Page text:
The MLB Players Association on Monday night rejected an MLB proposal to push back the start of the 2021 season. In a statement, the union noted that MLB’s proposal, while promising full pay if the schedule was completed, did not offer protections if the season were further delayed or interrupted.
The Major League Baseball Players Association today released the following statement on Players’ commitment to begin the 2021 season on time: pic.twitter.com/WCYtaeVqmH
— MLBPA Communications (@MLBPA_News) February 2, 2021
The union did not offer a counter proposal.
The league on Friday proposed a 154-game season that would shift opening day back by a month and ensure full 162-game player pay if the schedule was completed. It was widely expected the union would reject that plan, preferring to move forward with the season’s normal schedule and not interested in handing the league an expanded postseason. The expanded postseason, long desired by the league, is viewed as a key bargaining chip in next offseason’s collective bargaining agreement talks.
MLB issued a statement Monday night in response to the union’s rejection.
“On the advice of medical experts, we proposed a one-month delay to the start of Spring Training and the regular season to better protect the health and safety of players and support staff. A delay of the season would allow for the level of COVID-19 infection rates to decrease and additional time for the distribution of vaccinations, as well as minimizing potential disruptions to the 2021 season that currently face all sports.
“The offer included starting the regular season on April 29th and playing a 154-game schedule that would pay players in full as if playing 162 games. We also proposed two changes from the 2020 season that were overwhelmingly popular with our fans – for this season only, featuring a modified expanded Postseason (seven teams per League) and the universal designated hitter rule.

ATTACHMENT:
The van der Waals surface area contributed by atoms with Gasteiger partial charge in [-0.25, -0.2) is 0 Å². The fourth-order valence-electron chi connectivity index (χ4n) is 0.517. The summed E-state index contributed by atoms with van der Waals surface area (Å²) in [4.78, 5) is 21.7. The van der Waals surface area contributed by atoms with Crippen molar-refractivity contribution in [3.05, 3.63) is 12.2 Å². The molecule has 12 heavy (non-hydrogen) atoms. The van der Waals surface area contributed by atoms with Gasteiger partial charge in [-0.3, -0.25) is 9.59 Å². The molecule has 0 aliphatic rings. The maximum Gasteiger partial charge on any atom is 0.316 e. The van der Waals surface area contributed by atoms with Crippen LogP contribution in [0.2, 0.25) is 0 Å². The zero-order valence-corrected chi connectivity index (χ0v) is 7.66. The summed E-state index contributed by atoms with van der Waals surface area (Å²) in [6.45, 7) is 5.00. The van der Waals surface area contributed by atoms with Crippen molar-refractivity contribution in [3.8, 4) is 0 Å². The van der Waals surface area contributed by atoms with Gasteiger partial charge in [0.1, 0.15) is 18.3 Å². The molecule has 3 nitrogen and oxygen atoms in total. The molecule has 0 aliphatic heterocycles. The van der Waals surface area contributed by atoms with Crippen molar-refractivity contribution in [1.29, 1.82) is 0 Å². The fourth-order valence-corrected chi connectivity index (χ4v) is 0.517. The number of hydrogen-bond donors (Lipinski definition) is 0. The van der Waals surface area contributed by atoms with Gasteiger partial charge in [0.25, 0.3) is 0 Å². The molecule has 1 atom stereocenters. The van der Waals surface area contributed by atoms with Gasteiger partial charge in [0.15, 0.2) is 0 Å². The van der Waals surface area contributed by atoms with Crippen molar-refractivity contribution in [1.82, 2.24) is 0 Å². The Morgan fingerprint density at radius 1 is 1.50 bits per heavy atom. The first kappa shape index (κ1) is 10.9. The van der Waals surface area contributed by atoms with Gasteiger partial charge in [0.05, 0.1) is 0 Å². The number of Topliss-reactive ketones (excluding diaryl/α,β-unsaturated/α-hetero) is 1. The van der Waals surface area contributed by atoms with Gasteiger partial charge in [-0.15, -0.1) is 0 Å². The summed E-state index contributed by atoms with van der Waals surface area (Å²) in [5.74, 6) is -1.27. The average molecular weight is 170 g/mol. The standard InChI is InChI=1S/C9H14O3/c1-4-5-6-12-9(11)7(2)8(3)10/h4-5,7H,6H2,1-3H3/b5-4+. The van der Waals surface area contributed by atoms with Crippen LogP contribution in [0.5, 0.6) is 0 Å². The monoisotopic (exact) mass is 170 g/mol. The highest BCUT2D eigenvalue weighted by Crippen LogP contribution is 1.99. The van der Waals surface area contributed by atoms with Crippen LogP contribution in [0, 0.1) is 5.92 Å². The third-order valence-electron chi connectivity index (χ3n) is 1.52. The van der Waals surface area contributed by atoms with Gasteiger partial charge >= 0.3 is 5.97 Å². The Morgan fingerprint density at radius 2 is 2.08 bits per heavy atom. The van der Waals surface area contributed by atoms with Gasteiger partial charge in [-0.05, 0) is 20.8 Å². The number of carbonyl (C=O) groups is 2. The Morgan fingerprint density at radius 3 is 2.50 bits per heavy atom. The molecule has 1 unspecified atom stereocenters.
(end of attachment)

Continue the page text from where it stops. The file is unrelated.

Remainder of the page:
“This was a good deal that reflected the best interests of everyone involved in the sport by merely moving the calendar of the season back one month for health and safety reasons without impacting any rights either the players or the Clubs currently have under the Basic Agreement or Uniform Player’s Contract for pay and service time.
“In light of the MLBPA’s rejection of our proposal, and their refusal to counter our revised offer this afternoon, we are moving forward and instructing our Clubs to report for an on-time start to Spring Training and the Championship Season, subject to reaching an agreement on health and safety protocols. Our 2020 season taught us that when the nation faces crisis, the national game is as important as ever, and there is nothing better than playing ball. We were able to complete a 2020 season through Herculean efforts and sacrifices made by our players, Club staff and MLB staff to protect one another. We will do so again, together, as we work towards playing another safe and entertaining season in 2021.”
Earlier in January, local Arizona leaders and the Cactus League penned a letter asking for spring training to be delayed because of the COVID-19 situation in the area. But as the clock has ticked closer to report dates, the stalemate between MLB and the players has clearly focused on economics.
Teams and some very notable free agents have spent the offseason also unsure of whether the National League will again have the designated hitter — a 2020 change.
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